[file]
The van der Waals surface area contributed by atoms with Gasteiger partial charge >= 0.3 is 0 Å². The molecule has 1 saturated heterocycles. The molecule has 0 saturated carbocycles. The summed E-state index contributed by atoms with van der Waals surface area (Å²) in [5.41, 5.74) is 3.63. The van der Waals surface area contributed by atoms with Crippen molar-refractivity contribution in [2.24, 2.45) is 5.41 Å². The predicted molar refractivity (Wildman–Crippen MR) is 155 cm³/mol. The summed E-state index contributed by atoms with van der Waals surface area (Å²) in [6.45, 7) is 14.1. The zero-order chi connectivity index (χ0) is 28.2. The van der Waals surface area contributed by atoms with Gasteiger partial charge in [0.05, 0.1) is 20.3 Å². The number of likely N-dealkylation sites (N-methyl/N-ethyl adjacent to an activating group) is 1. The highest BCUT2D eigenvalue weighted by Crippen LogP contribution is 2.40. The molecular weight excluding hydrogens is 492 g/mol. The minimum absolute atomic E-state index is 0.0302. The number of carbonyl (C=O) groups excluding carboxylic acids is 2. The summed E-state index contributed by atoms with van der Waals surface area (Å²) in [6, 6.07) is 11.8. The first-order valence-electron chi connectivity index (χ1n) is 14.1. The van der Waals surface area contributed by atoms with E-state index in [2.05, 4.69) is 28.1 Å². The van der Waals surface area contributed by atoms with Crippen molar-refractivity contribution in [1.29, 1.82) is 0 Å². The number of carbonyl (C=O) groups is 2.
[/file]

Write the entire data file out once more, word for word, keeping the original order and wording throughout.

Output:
The van der Waals surface area contributed by atoms with Gasteiger partial charge >= 0.3 is 0 Å². The molecule has 1 saturated heterocycles. The molecule has 0 saturated carbocycles. The summed E-state index contributed by atoms with van der Waals surface area (Å²) in [5.41, 5.74) is 3.63. The van der Waals surface area contributed by atoms with Crippen molar-refractivity contribution in [2.24, 2.45) is 5.41 Å². The predicted molar refractivity (Wildman–Crippen MR) is 155 cm³/mol. The summed E-state index contributed by atoms with van der Waals surface area (Å²) in [6.45, 7) is 14.1. The zero-order chi connectivity index (χ0) is 28.2. The van der Waals surface area contributed by atoms with Gasteiger partial charge in [0.05, 0.1) is 20.3 Å². The number of likely N-dealkylation sites (N-methyl/N-ethyl adjacent to an activating group) is 1. The highest BCUT2D eigenvalue weighted by Crippen LogP contribution is 2.40. The molecular weight excluding hydrogens is 492 g/mol. The minimum absolute atomic E-state index is 0.0302. The number of carbonyl (C=O) groups excluding carboxylic acids is 2. The summed E-state index contributed by atoms with van der Waals surface area (Å²) in [6, 6.07) is 11.8. The first-order valence-electron chi connectivity index (χ1n) is 14.1. The van der Waals surface area contributed by atoms with E-state index in [2.05, 4.69) is 28.1 Å². The van der Waals surface area contributed by atoms with Crippen molar-refractivity contribution in [1.29, 1.82) is 0 Å². The number of carbonyl (C=O) groups is 2.